If you are a parent of a student with Special Needs, you may have become frustrated by your child's lack of progress or wondered what interventions were "really" taking place at school. I am both a parent and an educator who has been on both sides of the IEP meeting table. I continue to be astounded by some of the lack of fidelity that occurs in the meetings. The before statement is not to discount the many teachers who work with special education students who are dedicated and have made great progress with their students. I am personally indebted to the many great educators who have made my children's lives better. That being said, what do you do if you are a parent and know that there is something amiss, but don't know exactly what it is? Here are some important things to remember as a parent.
1. The people leading your student's IEP meeting are hired by the school district to protect the interests of the district.
2. You are just one of many parent who have students just like yours. The have been numerous opportunities for the educator to practice their responses to your questions; so even if they are in the wrong, they have learned to cover themselves with diplomatic answers.
3. You're an outsider. The other people at the meeting all know each other and a strategy in mind before they go into the meeting. You most likely feel out numbered and intimidated. Remember, you are more powerful than you know. **This statement is not intended for those parents looking for a personal platform for their own interests but only for those who really want the best for their child.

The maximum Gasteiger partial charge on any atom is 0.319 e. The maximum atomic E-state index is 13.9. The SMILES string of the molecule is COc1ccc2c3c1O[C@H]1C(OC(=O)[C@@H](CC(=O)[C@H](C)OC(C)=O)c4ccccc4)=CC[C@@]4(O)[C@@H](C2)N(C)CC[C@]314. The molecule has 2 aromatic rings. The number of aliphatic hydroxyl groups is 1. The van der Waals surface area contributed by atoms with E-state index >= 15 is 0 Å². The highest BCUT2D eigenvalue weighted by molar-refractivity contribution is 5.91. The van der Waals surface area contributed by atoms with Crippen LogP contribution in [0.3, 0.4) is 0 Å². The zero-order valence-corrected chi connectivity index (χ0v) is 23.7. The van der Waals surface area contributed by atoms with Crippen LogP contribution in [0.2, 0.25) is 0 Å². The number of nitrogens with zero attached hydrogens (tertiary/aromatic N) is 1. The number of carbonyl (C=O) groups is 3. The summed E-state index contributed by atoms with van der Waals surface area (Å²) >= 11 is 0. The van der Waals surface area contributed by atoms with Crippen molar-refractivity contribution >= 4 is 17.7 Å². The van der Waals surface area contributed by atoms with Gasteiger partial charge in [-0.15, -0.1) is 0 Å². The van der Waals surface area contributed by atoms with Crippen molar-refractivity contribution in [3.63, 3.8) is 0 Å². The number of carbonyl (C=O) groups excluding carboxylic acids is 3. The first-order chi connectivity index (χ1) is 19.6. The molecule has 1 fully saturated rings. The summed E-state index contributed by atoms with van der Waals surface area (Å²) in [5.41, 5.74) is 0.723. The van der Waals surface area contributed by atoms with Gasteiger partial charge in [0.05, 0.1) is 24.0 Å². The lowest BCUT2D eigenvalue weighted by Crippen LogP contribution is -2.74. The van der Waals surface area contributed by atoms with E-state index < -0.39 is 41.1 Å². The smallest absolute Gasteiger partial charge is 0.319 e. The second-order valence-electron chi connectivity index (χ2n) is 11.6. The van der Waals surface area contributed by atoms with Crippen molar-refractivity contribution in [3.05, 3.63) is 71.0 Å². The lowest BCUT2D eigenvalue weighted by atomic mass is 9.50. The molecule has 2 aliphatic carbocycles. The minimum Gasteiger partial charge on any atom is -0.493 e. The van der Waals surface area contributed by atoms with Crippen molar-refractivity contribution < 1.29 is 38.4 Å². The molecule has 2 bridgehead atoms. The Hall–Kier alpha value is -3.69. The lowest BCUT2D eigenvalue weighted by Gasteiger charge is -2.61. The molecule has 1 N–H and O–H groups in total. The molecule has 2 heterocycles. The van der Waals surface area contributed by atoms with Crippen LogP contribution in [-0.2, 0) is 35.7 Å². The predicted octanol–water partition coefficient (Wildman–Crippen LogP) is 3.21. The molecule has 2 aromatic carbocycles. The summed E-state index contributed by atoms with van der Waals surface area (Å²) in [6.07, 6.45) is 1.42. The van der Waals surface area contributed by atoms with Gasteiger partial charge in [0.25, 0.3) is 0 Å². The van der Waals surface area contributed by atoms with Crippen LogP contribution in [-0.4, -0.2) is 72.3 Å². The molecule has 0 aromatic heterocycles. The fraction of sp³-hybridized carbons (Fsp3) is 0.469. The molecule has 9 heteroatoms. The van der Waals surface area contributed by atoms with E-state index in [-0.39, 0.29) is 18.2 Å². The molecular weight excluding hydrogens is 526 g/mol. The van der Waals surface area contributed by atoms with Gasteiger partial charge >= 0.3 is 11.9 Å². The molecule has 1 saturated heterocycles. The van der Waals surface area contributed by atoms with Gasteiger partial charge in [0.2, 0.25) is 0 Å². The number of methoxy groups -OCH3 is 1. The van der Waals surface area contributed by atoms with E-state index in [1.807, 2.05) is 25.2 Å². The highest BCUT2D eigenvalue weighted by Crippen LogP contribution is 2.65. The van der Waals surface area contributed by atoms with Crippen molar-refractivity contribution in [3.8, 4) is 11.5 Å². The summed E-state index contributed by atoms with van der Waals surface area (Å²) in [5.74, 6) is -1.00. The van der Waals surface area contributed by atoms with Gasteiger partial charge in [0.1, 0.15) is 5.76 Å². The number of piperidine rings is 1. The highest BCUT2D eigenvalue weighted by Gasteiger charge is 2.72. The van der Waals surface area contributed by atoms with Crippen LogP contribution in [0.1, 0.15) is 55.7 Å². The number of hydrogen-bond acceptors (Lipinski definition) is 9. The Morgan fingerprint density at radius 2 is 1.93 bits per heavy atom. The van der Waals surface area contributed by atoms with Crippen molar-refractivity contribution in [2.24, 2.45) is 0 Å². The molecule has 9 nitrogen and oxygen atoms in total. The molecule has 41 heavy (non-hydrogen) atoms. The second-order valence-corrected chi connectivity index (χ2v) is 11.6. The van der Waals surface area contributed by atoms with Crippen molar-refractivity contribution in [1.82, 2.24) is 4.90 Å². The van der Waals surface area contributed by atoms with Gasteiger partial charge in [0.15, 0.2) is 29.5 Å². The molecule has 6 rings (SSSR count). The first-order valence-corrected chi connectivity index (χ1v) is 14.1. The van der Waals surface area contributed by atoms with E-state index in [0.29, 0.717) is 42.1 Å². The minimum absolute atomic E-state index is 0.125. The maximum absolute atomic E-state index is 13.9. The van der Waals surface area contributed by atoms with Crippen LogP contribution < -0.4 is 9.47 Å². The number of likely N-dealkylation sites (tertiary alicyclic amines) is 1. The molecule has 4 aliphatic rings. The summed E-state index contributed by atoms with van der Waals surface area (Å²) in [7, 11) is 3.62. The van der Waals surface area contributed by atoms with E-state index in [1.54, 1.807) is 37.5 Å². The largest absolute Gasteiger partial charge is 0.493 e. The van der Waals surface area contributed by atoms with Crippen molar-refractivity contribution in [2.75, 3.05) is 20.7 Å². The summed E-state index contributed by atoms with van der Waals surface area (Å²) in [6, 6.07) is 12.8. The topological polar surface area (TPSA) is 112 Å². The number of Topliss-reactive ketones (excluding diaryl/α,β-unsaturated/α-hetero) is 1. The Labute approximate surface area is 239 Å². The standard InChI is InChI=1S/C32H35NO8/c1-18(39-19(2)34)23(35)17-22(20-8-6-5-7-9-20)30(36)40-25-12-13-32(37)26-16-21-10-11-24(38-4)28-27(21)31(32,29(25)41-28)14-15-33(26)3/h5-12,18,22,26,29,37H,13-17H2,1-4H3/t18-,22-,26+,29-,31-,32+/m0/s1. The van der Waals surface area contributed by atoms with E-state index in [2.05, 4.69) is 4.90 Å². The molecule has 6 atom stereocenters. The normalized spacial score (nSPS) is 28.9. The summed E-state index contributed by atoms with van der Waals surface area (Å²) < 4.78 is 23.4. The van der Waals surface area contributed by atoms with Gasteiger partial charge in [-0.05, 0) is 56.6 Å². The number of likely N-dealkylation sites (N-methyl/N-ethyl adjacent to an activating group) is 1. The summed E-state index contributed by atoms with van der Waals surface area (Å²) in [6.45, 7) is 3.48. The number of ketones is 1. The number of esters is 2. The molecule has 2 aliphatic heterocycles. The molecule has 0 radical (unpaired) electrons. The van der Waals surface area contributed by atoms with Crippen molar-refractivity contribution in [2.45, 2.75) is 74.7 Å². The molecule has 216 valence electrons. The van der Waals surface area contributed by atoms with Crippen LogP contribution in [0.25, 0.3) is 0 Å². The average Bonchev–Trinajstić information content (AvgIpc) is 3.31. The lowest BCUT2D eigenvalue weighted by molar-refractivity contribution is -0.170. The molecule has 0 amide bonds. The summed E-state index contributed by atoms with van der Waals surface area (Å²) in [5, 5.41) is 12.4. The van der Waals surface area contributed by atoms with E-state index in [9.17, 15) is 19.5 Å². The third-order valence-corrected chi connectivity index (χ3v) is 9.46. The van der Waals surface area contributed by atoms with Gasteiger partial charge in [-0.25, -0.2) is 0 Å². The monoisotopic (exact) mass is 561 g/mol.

Here are some things you can do to even the playing field:
1. Research the problem your child is having, Google is an incredibly powerful tool to use in gaining information about disabilities and interventions. And, best of all...it's free! I use it daily to access all types of information.
2. Ask to see your child's proposed goals for the upcoming year several days before the meeting so that you will know what is being discussed. Ask if there will be any new issues discussed at the meeting. This way you will know ahead of time what will be cover and have time to think about any questions you may have.
3. Stay in contact with your child's teachers. Email is a great way to communicate with teachers. They are usually busy all day and don't have time to talk to you and teach your child at the same time. Another plus about email is written documentation. I will talk more about this at a later date. Emails can help you with creating a time line and monitoring your students progress.
4. Always be kind, understanding and child focused. It is easy to want a quick fix for our children and there is nothing more devastating than seeing or perceiving your child is suffering. Look at what is working and start with that.
Attempt to become part of the educational team and support the teachers first. Remember, most people that get in and stay in teacher really do want to help kids. Teaching can be a frustrating and demanding occupation. Teachers are human and have good and bad days. It's your job to make sure your child's needs are being met so become educated, ask questions and stay in contact.
My goal is not for you create an oppositional relationship with your educators, but to educate you on how to have successful outcomes.